The Department of Defense last week increased its efforts to require that Department contacts with the media be monitored and approved by DoD public affairs officials.
“I am asking the heads of the Military Services, the Joint Staff and the Combatant Commands to reinforce to all of their employees to work closely and effectively with their public affairs offices to ensure full situational awareness,” wrote Douglas B. Wilson, the Assistant Secretary of Defense for Public Affairs in a September 2 memorandum (pdf).
The latest Pentagon move follows up on a July 2 memo (pdf) from Secretary of Defense Robert M. Gates, who stated that the DoD Office of Public Affairs “is the sole release authority for official DoD information to news media in Washington, and … all media activities must be coordinated through appropriate public affairs channels. This policy is all too often ignored,” he complained.
“We have far too many people talking to the media outside of channels, sometimes providing information which is simply incorrect, out of proper context, unauthorized, or uninformed…,” Secretary Gates wrote.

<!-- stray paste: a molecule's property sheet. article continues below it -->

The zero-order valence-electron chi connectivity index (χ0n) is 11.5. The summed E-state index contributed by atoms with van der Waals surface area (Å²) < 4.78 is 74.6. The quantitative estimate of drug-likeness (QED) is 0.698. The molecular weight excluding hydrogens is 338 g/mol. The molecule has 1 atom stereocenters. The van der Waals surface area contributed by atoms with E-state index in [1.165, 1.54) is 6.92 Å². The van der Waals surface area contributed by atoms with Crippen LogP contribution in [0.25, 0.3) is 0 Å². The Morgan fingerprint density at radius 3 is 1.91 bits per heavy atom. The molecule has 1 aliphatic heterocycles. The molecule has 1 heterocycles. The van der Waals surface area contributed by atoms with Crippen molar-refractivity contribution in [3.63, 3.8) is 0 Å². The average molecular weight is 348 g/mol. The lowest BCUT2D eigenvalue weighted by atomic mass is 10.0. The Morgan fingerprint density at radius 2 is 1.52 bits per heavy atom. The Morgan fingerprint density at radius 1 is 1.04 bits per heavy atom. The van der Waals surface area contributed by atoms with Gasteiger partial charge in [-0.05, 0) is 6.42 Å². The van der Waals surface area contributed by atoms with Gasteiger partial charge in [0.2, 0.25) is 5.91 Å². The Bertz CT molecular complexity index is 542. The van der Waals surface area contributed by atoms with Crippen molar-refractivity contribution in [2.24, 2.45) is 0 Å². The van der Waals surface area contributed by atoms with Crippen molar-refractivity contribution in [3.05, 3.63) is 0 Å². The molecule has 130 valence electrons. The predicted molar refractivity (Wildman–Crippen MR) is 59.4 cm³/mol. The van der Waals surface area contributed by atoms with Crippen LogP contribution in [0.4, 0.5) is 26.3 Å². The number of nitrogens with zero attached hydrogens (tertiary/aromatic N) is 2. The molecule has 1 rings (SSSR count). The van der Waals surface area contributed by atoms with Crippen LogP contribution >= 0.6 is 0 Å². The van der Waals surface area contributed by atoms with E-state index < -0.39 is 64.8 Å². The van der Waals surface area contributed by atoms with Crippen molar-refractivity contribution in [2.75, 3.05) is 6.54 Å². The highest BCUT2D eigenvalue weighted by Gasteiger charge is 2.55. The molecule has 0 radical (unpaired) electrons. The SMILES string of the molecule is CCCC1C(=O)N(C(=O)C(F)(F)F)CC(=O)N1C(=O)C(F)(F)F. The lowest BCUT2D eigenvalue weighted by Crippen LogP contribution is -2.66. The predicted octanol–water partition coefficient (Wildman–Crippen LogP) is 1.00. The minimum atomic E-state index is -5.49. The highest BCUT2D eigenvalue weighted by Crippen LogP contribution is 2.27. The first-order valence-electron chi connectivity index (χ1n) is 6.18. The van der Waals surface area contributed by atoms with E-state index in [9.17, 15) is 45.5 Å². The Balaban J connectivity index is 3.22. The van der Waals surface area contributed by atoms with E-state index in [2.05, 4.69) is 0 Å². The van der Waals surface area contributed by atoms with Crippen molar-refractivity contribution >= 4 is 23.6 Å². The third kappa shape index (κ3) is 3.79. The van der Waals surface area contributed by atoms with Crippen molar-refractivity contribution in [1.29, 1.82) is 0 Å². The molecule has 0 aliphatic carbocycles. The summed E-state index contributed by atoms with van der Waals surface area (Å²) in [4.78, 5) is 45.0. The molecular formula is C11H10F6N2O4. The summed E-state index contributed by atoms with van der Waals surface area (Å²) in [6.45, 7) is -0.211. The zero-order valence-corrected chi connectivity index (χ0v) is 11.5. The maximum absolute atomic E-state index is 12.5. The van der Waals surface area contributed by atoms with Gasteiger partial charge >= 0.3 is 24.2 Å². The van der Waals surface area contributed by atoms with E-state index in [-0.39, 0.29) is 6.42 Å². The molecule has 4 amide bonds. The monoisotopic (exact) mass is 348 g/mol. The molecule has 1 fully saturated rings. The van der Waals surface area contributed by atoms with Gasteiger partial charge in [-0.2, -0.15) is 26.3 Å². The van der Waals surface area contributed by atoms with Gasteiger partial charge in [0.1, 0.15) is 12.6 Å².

Both memoranda assert prohibitions on unauthorized disclosures of classified information as well as on unclassified but sensitive or predecisional information.
As a practical matter, the degree of control over DoD contacts with the media sought by the Pentagon may be impossible to achieve. The Department is too large (with millions of employees), too decentralized (with thousands of locations) and, perhaps, too open (with hundreds of reporters holding building permits at the Pentagon alone) to allow rigorous monitoring or “coordination” of more than a fraction of all external contacts and communications.
And though it may not be convenient for Pentagon officials to say so, almost everyone understands that freedom of the press means something more, and something different, than reproducing authorized government releases. Unauthorized disclosures — even incomplete or partially inaccurate ones — often serve a valuable public policy function, at least when they do not trespass on legitimate secrets, because they enable reporters and others to develop an independent account of events and to generate a more complete public record. When the short-term institutional interests of the Pentagon or other U.S. government agencies lead them to overclassify or otherwise impede public access to information, unauthorized and “uncoordinated” disclosures help to fill the void.
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